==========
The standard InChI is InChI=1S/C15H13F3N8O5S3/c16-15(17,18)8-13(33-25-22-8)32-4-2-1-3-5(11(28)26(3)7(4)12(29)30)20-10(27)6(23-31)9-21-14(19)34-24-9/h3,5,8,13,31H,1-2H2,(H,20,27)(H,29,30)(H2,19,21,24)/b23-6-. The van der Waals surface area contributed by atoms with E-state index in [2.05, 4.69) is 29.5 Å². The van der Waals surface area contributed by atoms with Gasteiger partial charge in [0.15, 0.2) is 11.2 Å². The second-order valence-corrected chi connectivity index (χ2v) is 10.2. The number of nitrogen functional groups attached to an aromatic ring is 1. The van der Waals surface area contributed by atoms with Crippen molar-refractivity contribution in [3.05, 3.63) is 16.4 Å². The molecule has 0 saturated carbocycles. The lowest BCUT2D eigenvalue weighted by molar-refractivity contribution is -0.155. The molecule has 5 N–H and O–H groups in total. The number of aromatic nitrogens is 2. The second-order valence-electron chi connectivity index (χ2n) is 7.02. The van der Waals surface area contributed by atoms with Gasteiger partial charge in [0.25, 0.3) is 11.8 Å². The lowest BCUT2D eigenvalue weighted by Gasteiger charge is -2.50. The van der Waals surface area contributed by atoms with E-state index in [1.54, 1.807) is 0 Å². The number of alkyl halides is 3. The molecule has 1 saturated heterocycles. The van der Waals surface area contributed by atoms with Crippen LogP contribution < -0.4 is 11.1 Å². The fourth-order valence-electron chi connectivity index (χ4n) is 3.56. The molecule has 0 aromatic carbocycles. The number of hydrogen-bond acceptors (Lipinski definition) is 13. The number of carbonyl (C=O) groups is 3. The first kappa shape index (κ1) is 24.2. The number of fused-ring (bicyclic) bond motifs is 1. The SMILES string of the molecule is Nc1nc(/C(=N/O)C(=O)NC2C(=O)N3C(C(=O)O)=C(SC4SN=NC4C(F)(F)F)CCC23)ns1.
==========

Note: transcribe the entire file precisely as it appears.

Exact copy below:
The standard InChI is InChI=1S/C15H13F3N8O5S3/c16-15(17,18)8-13(33-25-22-8)32-4-2-1-3-5(11(28)26(3)7(4)12(29)30)20-10(27)6(23-31)9-21-14(19)34-24-9/h3,5,8,13,31H,1-2H2,(H,20,27)(H,29,30)(H2,19,21,24)/b23-6-. The van der Waals surface area contributed by atoms with E-state index in [2.05, 4.69) is 29.5 Å². The van der Waals surface area contributed by atoms with Gasteiger partial charge in [0.15, 0.2) is 11.2 Å². The second-order valence-corrected chi connectivity index (χ2v) is 10.2. The number of nitrogen functional groups attached to an aromatic ring is 1. The van der Waals surface area contributed by atoms with Crippen molar-refractivity contribution in [3.05, 3.63) is 16.4 Å². The molecule has 0 saturated carbocycles. The lowest BCUT2D eigenvalue weighted by molar-refractivity contribution is -0.155. The molecule has 5 N–H and O–H groups in total. The number of aromatic nitrogens is 2. The second-order valence-electron chi connectivity index (χ2n) is 7.02. The van der Waals surface area contributed by atoms with Gasteiger partial charge in [0.25, 0.3) is 11.8 Å². The lowest BCUT2D eigenvalue weighted by Gasteiger charge is -2.50. The van der Waals surface area contributed by atoms with E-state index in [1.54, 1.807) is 0 Å². The number of alkyl halides is 3. The molecule has 1 saturated heterocycles. The van der Waals surface area contributed by atoms with Crippen LogP contribution < -0.4 is 11.1 Å². The fourth-order valence-electron chi connectivity index (χ4n) is 3.56. The molecule has 0 aromatic carbocycles. The number of hydrogen-bond acceptors (Lipinski definition) is 13. The number of carbonyl (C=O) groups is 3. The first kappa shape index (κ1) is 24.2. The number of fused-ring (bicyclic) bond motifs is 1. The SMILES string of the molecule is Nc1nc(/C(=N/O)C(=O)NC2C(=O)N3C(C(=O)O)=C(SC4SN=NC4C(F)(F)F)CCC23)ns1.